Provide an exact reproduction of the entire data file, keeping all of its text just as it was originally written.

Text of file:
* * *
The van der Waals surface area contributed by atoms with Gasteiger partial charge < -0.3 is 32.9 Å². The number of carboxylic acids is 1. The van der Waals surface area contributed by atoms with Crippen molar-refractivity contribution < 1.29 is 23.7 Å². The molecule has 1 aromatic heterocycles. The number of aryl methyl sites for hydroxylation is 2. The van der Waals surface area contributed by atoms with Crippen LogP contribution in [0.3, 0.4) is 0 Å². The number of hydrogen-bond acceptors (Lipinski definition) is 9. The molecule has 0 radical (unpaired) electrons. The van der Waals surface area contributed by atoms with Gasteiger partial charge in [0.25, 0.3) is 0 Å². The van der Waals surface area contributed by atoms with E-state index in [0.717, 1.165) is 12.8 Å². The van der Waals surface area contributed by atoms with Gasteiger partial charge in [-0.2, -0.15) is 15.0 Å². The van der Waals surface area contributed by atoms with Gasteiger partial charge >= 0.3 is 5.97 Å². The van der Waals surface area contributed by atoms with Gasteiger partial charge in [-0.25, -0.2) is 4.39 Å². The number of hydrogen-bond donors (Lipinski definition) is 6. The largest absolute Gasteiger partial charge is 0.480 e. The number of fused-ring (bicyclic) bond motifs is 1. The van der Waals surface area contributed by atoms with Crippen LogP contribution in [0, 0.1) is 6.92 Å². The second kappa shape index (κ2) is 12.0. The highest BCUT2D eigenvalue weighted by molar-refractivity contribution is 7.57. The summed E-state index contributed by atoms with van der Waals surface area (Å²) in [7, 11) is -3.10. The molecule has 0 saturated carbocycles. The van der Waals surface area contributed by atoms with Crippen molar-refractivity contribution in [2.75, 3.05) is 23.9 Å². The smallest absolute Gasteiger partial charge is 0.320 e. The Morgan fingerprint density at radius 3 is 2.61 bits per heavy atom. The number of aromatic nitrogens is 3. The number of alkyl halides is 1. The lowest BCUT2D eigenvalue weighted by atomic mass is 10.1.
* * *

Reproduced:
The van der Waals surface area contributed by atoms with Gasteiger partial charge < -0.3 is 32.9 Å². The number of carboxylic acids is 1. The van der Waals surface area contributed by atoms with Crippen molar-refractivity contribution < 1.29 is 23.7 Å². The molecule has 1 aromatic heterocycles. The number of aryl methyl sites for hydroxylation is 2. The van der Waals surface area contributed by atoms with Crippen LogP contribution in [0.3, 0.4) is 0 Å². The number of hydrogen-bond acceptors (Lipinski definition) is 9. The molecule has 0 radical (unpaired) electrons. The van der Waals surface area contributed by atoms with Gasteiger partial charge in [0.25, 0.3) is 0 Å². The van der Waals surface area contributed by atoms with E-state index in [0.717, 1.165) is 12.8 Å². The van der Waals surface area contributed by atoms with Gasteiger partial charge in [-0.2, -0.15) is 15.0 Å². The van der Waals surface area contributed by atoms with Gasteiger partial charge >= 0.3 is 5.97 Å². The van der Waals surface area contributed by atoms with Gasteiger partial charge in [-0.25, -0.2) is 4.39 Å². The number of hydrogen-bond donors (Lipinski definition) is 6. The largest absolute Gasteiger partial charge is 0.480 e. The number of fused-ring (bicyclic) bond motifs is 1. The van der Waals surface area contributed by atoms with Crippen LogP contribution in [0, 0.1) is 6.92 Å². The second kappa shape index (κ2) is 12.0. The highest BCUT2D eigenvalue weighted by molar-refractivity contribution is 7.57. The summed E-state index contributed by atoms with van der Waals surface area (Å²) in [7, 11) is -3.10. The molecule has 0 saturated carbocycles. The van der Waals surface area contributed by atoms with Crippen molar-refractivity contribution in [2.75, 3.05) is 23.9 Å². The smallest absolute Gasteiger partial charge is 0.320 e. The Morgan fingerprint density at radius 3 is 2.61 bits per heavy atom. The number of aromatic nitrogens is 3. The number of alkyl halides is 1. The lowest BCUT2D eigenvalue weighted by atomic mass is 10.1.